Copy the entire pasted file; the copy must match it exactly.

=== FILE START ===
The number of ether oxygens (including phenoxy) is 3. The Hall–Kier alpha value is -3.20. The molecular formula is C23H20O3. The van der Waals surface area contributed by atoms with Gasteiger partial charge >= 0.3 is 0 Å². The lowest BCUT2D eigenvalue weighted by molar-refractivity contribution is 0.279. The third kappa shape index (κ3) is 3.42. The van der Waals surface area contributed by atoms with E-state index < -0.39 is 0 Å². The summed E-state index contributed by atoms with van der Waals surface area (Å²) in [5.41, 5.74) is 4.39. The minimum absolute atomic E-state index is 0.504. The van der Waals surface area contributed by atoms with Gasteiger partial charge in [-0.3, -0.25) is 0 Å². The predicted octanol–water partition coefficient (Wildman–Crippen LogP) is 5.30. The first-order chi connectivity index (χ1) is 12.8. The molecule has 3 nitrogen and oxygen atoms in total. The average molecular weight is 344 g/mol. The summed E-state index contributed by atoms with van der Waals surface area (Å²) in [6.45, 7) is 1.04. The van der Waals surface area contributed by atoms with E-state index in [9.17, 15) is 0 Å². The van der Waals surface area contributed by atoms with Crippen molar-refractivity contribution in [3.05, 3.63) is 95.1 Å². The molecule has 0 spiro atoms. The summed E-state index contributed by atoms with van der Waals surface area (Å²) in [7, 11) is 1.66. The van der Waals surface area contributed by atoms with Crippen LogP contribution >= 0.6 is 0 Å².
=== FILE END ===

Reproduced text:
The number of ether oxygens (including phenoxy) is 3. The Hall–Kier alpha value is -3.20. The molecular formula is C23H20O3. The van der Waals surface area contributed by atoms with Gasteiger partial charge >= 0.3 is 0 Å². The lowest BCUT2D eigenvalue weighted by molar-refractivity contribution is 0.279. The third kappa shape index (κ3) is 3.42. The van der Waals surface area contributed by atoms with E-state index < -0.39 is 0 Å². The summed E-state index contributed by atoms with van der Waals surface area (Å²) in [5.41, 5.74) is 4.39. The minimum absolute atomic E-state index is 0.504. The van der Waals surface area contributed by atoms with Gasteiger partial charge in [-0.3, -0.25) is 0 Å². The predicted octanol–water partition coefficient (Wildman–Crippen LogP) is 5.30. The first-order chi connectivity index (χ1) is 12.8. The molecule has 3 nitrogen and oxygen atoms in total. The average molecular weight is 344 g/mol. The summed E-state index contributed by atoms with van der Waals surface area (Å²) in [6.45, 7) is 1.04. The van der Waals surface area contributed by atoms with E-state index in [9.17, 15) is 0 Å². The van der Waals surface area contributed by atoms with Crippen molar-refractivity contribution in [3.05, 3.63) is 95.1 Å². The molecule has 0 spiro atoms. The summed E-state index contributed by atoms with van der Waals surface area (Å²) in [7, 11) is 1.66. The van der Waals surface area contributed by atoms with Crippen LogP contribution >= 0.6 is 0 Å².